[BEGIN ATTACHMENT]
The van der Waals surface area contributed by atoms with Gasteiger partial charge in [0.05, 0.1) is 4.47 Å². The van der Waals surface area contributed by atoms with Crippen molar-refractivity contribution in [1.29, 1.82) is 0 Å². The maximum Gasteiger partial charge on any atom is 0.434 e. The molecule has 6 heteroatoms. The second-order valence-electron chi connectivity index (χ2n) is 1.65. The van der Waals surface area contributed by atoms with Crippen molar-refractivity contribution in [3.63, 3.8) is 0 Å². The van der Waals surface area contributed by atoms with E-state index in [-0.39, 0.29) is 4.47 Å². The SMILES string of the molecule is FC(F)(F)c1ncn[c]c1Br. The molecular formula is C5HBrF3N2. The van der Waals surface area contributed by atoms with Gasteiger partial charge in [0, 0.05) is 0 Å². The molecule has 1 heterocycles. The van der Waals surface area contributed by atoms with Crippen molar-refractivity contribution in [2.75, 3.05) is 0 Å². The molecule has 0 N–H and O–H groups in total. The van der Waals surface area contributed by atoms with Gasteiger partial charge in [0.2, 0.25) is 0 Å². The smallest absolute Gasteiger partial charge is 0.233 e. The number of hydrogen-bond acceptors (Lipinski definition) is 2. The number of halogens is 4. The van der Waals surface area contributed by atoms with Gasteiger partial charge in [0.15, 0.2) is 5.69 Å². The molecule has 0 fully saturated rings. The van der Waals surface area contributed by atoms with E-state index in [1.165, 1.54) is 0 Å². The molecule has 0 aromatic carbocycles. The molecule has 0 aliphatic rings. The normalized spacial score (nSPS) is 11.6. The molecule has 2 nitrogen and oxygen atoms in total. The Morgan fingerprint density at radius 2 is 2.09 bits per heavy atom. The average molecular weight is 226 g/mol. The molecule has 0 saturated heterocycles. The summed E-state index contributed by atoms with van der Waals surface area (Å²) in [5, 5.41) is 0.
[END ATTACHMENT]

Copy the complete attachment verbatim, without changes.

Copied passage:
The van der Waals surface area contributed by atoms with Gasteiger partial charge in [0.05, 0.1) is 4.47 Å². The van der Waals surface area contributed by atoms with Crippen molar-refractivity contribution in [1.29, 1.82) is 0 Å². The maximum Gasteiger partial charge on any atom is 0.434 e. The molecule has 6 heteroatoms. The second-order valence-electron chi connectivity index (χ2n) is 1.65. The van der Waals surface area contributed by atoms with Crippen molar-refractivity contribution in [3.63, 3.8) is 0 Å². The van der Waals surface area contributed by atoms with E-state index in [-0.39, 0.29) is 4.47 Å². The SMILES string of the molecule is FC(F)(F)c1ncn[c]c1Br. The molecular formula is C5HBrF3N2. The van der Waals surface area contributed by atoms with Gasteiger partial charge in [0, 0.05) is 0 Å². The molecule has 1 heterocycles. The van der Waals surface area contributed by atoms with Crippen molar-refractivity contribution in [2.75, 3.05) is 0 Å². The molecule has 0 N–H and O–H groups in total. The van der Waals surface area contributed by atoms with Gasteiger partial charge in [0.2, 0.25) is 0 Å². The smallest absolute Gasteiger partial charge is 0.233 e. The number of hydrogen-bond acceptors (Lipinski definition) is 2. The number of halogens is 4. The van der Waals surface area contributed by atoms with Gasteiger partial charge in [0.15, 0.2) is 5.69 Å². The molecule has 0 fully saturated rings. The van der Waals surface area contributed by atoms with E-state index in [1.165, 1.54) is 0 Å². The molecule has 0 aromatic carbocycles. The molecule has 0 aliphatic rings. The normalized spacial score (nSPS) is 11.6. The molecule has 2 nitrogen and oxygen atoms in total. The Morgan fingerprint density at radius 2 is 2.09 bits per heavy atom. The average molecular weight is 226 g/mol. The molecule has 0 saturated heterocycles. The summed E-state index contributed by atoms with van der Waals surface area (Å²) in [5, 5.41) is 0.